At the stage 17 finish in Guadalajara of this year's Vuelta a España, no matter the language spoken, rider after rider agreed that what they had experienced was one of the most exceptional stages of any Grand Tour.
Gusting winds blasting across the start in Aranda de Duero made it seem likely there could be echelon formations at some point. The whole stage was exposed and rolling, accumulating 2000m of climbing without a single classified ascent.
Nobody expected that after three kilometres the stage would erupt into a 40-rider breakaway and turn into a 216-kilometre chase all the way to the finish in Guadalajara.
The average speed of 50.626kph is the third fastest in the history of the Vuelta a España, with two stages, one of 55.276kph in 2001, and another of 51.566kph in 1963 even quicker. All three, however, are even faster than the quickest stage of the Tour de France at 50.4kph in 1999.
It was a day when Primož Roglič's lead hung by the thinnest of threads. Climber Nairo Quintana (Movistar) made up more time on his rivals than in all the previous mountains stages and moved into second place overall. And 40 riders effectively hijacked an entire Grand Tour and turned it into a kind of one-day Classic. The speed was only one of the multiple factors that made stage 17 of the 2019 Vuelta feel so different.
"Everyone knew it was going to happen, crosswinds from the start, big wide road, the first move went," said double Het Nieuwsblad winner and Paris-Roubaix podium finisher Ian Stannard (Team Ineos). He was part of the front group until the closing kilometres.
"Somebody got into the gutter, 30 guys went clear, and that was it. Day over," he said. "I'm pretty surprised Jumbo-Visma didn't get on it, but there we are."
The collaboration was unusually good for such a large group. Deceuninck-QuickStep's presence in numbers, with six riders out of a possible seven, helped make a difference.
So did Ineos with Stannard, Tao Geoghegan Hart, Wout Poels and Owain Doull, Movistar with four including Quintana, Team Sunweb with five, and Classics racers like Edvald Boasson Hagen (Team Dimension Data).
"A lot of the bigger guys were there, enjoying a flat day and a bit of wind," Stannard said. "You've got to commit in those conditions otherwise you're flapping around in the gutter, and it's a really hard day then.
"Everyone rode well then. Ineos wanted the stage, that's what it's all about now, I came a bit short in the final, but there we are."
A unique day
With ten Grand Tours to his name, Stannard said he had never experienced a day like the Vuelta's stage 17 in all his previous career, echoing what stage winner Philippe Gilbert had said.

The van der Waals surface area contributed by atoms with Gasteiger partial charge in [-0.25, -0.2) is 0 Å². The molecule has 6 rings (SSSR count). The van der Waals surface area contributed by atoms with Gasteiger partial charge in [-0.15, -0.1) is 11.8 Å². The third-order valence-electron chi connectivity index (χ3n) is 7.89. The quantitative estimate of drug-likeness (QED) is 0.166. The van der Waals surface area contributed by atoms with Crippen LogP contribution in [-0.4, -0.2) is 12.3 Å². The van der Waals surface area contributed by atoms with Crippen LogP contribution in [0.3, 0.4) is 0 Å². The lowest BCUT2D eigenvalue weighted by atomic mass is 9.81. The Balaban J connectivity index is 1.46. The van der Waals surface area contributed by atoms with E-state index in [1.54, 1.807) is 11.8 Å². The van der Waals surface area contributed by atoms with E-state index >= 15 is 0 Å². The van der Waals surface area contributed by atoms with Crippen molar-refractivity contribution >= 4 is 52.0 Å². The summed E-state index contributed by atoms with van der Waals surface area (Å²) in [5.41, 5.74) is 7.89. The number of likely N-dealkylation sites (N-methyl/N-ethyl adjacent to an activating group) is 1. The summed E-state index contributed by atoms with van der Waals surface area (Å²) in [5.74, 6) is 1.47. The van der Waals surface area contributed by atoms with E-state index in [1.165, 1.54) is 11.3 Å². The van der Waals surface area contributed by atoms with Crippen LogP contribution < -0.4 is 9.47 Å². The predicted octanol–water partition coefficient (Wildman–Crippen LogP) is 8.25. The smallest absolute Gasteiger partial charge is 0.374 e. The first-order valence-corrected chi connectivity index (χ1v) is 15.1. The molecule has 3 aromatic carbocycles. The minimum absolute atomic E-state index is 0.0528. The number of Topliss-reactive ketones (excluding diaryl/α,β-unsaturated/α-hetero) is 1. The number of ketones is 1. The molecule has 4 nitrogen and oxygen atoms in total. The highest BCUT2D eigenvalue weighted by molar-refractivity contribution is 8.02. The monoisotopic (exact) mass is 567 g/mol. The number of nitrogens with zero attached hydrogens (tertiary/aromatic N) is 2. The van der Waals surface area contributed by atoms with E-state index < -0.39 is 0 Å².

"Qatar, you have some pretty hard days in a stage race, but not 220 kilometres. No time for a breather either - I'm pretty nailed now."
Doull also told a group of reporters that it had been a crazy day.
"It was a windy day, gusting up to 50kph and literally as the [race director's] car went [to start the stage – ed.] everyone sprinted for the car, it was straight in the gutter, and after two or three kilometres, there was maybe 40 or 50 of us in the front," Doull said.
"The gap was 15 seconds, 30, a minute, a minute and a half, and you think 'it's going away here', then we had five or six minutes.
"There were 40 of us at the start and 20 by the end; it was a solid day."
One of the key powerhouses in the move was Deceuninck-QuickStep's Tim Declercq, later singled out by stage winner Gilbert for praise for his tireless work in the 40-rider move.
"We said in the meeting if it was this windy, it's best to start from the gun, full gas," Declercq said. "Some teams thought it was way too early because it was 220 kilometres."
"But in the end it was a really, really hard stage that suited us the best and we had a textbook finish.
"It was a historical stage, a 220-kilometre time trial with all the GC guys bar one behind, I've never done one like that before," said Declercq's teammate and stage winner Philippe Gilbert.
However, the Belgian proudly pointed out that windy, flat, exposed days are the kinds of condition where Deceuninck-QuickStep excel.
"Echelons are in the DNA of this team," Gilbert said, "Qatar was the most specific stage race for windy days, and we always dominated that. In De Panne, too, we used the echelons to make up big differences, and I love doing that.
"It's good in cycling when it's not just strength that counts, but also technique. And that's what happened today."
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Alasdair Fotheringham has been reporting on cycling since 1991. He has covered every Tour de France since 1992 as well as numerous other bike races of all shapes and sizes, ranging from the Olympic Games in 2008 to the now sadly defunct Subida a Urkiola hill climb in Spain. Apart from working for Cyclingnews.com, he is also the cycling correspondent for The Independent and The Independent on Sunday.
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